A Distant Black Hole has Spin Rate Half of Speed of Light: Study
A supermassive black hole is spinning at roughly half the speed of light, revealed a research on Wednesday in the journal nature. The black hole is inside a distant quasar some six billion light years away from our planet. It has not happened for the first time when researchers have measured the spin of black hole. The current black hole is very far from our planet.
Spinning at about 336 million mph inside quasar RX J1131-1231, the black hole has sparked the belief that it is feeding steadily on shredded neighbor galaxies, said Mark Reynolds, an astronomer with the University of Michigan.
A black hole is a region that has such a string gravitational pull that even light cannot escape from it, but scientists are able to figure out their existence as they encounter and feed their cosmic neighbors.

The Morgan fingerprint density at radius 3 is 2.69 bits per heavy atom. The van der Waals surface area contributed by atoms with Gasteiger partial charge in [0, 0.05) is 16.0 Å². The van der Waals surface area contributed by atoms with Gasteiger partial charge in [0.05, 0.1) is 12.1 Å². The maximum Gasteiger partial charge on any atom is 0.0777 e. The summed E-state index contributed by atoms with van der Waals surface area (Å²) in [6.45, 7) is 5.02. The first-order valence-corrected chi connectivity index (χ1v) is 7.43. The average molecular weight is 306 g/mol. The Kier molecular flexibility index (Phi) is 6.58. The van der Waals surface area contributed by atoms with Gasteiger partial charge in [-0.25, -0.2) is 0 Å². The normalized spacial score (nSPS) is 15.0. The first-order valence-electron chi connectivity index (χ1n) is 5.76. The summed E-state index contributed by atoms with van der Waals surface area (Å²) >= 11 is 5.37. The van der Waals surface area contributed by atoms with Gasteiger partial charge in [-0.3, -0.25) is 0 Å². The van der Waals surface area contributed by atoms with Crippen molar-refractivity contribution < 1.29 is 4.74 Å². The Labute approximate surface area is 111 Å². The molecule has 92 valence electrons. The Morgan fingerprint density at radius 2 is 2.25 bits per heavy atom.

The spin of a black hole is measured based on the amount of material available for the black hole to consume. The spin rate is relatively faster for a black hole that has a steady supply of gas from nearby merging galaxies than those that have sporadic supply because of fewer galaxies available in near surroundings.
Reynolds said their calculations revealed that the supermassive black hole regularly feeds on the equivalent of about 330,000 earths every year.
"The ability to measure black hole spins over a large range of cosmic time should make it possible to directly study whether or not the black hole evolves in step with its host galaxy", Rubens Reis, also an astronomer with University of Michigan, said in a statement.
The present study measured the amount of light that was reflected by the matter orbiting very quickly near a quasar, which is 200 times more massive than the sun.